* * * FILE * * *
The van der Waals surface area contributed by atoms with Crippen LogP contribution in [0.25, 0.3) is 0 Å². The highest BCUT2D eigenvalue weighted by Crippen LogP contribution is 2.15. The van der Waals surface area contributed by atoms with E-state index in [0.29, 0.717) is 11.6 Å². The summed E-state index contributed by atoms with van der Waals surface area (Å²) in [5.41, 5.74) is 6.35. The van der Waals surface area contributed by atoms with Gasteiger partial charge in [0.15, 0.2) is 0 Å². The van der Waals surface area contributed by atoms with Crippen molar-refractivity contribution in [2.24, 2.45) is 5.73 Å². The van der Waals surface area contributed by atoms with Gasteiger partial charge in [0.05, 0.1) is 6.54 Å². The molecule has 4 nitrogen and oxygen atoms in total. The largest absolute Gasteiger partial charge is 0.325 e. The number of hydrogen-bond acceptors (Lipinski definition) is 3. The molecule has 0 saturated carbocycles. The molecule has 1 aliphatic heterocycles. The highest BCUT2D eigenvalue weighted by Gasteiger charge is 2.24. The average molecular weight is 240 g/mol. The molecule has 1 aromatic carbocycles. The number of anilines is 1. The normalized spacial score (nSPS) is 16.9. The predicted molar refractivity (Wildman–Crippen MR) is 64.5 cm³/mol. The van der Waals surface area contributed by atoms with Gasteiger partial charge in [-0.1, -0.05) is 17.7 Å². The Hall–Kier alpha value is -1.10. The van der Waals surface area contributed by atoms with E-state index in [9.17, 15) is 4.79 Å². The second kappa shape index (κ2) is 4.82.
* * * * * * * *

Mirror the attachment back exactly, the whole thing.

The van der Waals surface area contributed by atoms with Crippen LogP contribution in [0.25, 0.3) is 0 Å². The highest BCUT2D eigenvalue weighted by Crippen LogP contribution is 2.15. The van der Waals surface area contributed by atoms with E-state index in [0.29, 0.717) is 11.6 Å². The summed E-state index contributed by atoms with van der Waals surface area (Å²) in [5.41, 5.74) is 6.35. The van der Waals surface area contributed by atoms with Gasteiger partial charge in [0.15, 0.2) is 0 Å². The van der Waals surface area contributed by atoms with Crippen molar-refractivity contribution in [2.24, 2.45) is 5.73 Å². The van der Waals surface area contributed by atoms with Gasteiger partial charge in [0.05, 0.1) is 6.54 Å². The molecule has 4 nitrogen and oxygen atoms in total. The largest absolute Gasteiger partial charge is 0.325 e. The number of hydrogen-bond acceptors (Lipinski definition) is 3. The molecule has 0 saturated carbocycles. The molecule has 1 aliphatic heterocycles. The highest BCUT2D eigenvalue weighted by Gasteiger charge is 2.24. The average molecular weight is 240 g/mol. The molecule has 1 aromatic carbocycles. The number of anilines is 1. The normalized spacial score (nSPS) is 16.9. The predicted molar refractivity (Wildman–Crippen MR) is 64.5 cm³/mol. The van der Waals surface area contributed by atoms with Gasteiger partial charge in [-0.1, -0.05) is 17.7 Å². The Hall–Kier alpha value is -1.10. The van der Waals surface area contributed by atoms with E-state index in [9.17, 15) is 4.79 Å². The second kappa shape index (κ2) is 4.82.